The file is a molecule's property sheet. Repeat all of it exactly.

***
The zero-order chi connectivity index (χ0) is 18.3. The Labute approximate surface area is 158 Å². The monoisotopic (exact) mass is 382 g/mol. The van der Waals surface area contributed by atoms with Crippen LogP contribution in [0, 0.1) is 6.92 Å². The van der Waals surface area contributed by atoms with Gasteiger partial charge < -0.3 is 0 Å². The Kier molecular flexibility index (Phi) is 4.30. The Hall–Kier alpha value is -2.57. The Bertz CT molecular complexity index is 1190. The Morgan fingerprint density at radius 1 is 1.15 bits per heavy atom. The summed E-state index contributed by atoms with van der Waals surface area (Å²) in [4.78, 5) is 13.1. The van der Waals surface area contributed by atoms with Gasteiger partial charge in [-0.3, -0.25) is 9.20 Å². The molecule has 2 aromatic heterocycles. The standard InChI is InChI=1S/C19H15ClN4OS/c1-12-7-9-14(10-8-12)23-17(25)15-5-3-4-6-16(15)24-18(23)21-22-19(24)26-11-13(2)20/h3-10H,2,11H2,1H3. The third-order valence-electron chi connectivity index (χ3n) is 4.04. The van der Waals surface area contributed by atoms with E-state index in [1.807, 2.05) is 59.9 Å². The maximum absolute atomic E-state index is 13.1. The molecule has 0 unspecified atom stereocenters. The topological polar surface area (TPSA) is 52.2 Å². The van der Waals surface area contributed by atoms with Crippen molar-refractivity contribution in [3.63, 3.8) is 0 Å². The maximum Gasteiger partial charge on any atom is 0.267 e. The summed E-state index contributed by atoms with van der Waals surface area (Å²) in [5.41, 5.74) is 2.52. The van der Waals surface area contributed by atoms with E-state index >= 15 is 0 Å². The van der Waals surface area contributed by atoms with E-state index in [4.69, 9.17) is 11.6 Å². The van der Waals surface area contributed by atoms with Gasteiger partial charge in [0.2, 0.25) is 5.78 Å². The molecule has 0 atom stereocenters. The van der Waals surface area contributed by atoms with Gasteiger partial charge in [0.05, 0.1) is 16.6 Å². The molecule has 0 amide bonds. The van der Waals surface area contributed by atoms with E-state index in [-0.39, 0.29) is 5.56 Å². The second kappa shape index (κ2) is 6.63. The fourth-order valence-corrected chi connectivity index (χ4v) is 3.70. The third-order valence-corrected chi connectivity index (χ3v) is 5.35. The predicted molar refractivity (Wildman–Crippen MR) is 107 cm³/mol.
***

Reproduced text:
The zero-order chi connectivity index (χ0) is 18.3. The Labute approximate surface area is 158 Å². The monoisotopic (exact) mass is 382 g/mol. The van der Waals surface area contributed by atoms with Crippen LogP contribution in [0, 0.1) is 6.92 Å². The van der Waals surface area contributed by atoms with Gasteiger partial charge < -0.3 is 0 Å². The Kier molecular flexibility index (Phi) is 4.30. The Hall–Kier alpha value is -2.57. The Bertz CT molecular complexity index is 1190. The Morgan fingerprint density at radius 1 is 1.15 bits per heavy atom. The summed E-state index contributed by atoms with van der Waals surface area (Å²) in [4.78, 5) is 13.1. The van der Waals surface area contributed by atoms with Gasteiger partial charge in [-0.3, -0.25) is 9.20 Å². The molecule has 2 aromatic heterocycles. The standard InChI is InChI=1S/C19H15ClN4OS/c1-12-7-9-14(10-8-12)23-17(25)15-5-3-4-6-16(15)24-18(23)21-22-19(24)26-11-13(2)20/h3-10H,2,11H2,1H3. The third-order valence-electron chi connectivity index (χ3n) is 4.04. The van der Waals surface area contributed by atoms with E-state index in [1.807, 2.05) is 59.9 Å². The maximum absolute atomic E-state index is 13.1. The molecule has 0 unspecified atom stereocenters. The topological polar surface area (TPSA) is 52.2 Å². The van der Waals surface area contributed by atoms with Crippen molar-refractivity contribution in [3.63, 3.8) is 0 Å². The maximum Gasteiger partial charge on any atom is 0.267 e. The summed E-state index contributed by atoms with van der Waals surface area (Å²) in [5.41, 5.74) is 2.52. The van der Waals surface area contributed by atoms with E-state index >= 15 is 0 Å². The van der Waals surface area contributed by atoms with E-state index in [4.69, 9.17) is 11.6 Å². The van der Waals surface area contributed by atoms with Gasteiger partial charge in [0.2, 0.25) is 5.78 Å². The molecule has 0 atom stereocenters. The van der Waals surface area contributed by atoms with Gasteiger partial charge in [0.05, 0.1) is 16.6 Å². The molecule has 0 amide bonds. The van der Waals surface area contributed by atoms with E-state index in [-0.39, 0.29) is 5.56 Å². The second kappa shape index (κ2) is 6.63. The fourth-order valence-corrected chi connectivity index (χ4v) is 3.70. The third-order valence-corrected chi connectivity index (χ3v) is 5.35. The predicted molar refractivity (Wildman–Crippen MR) is 107 cm³/mol.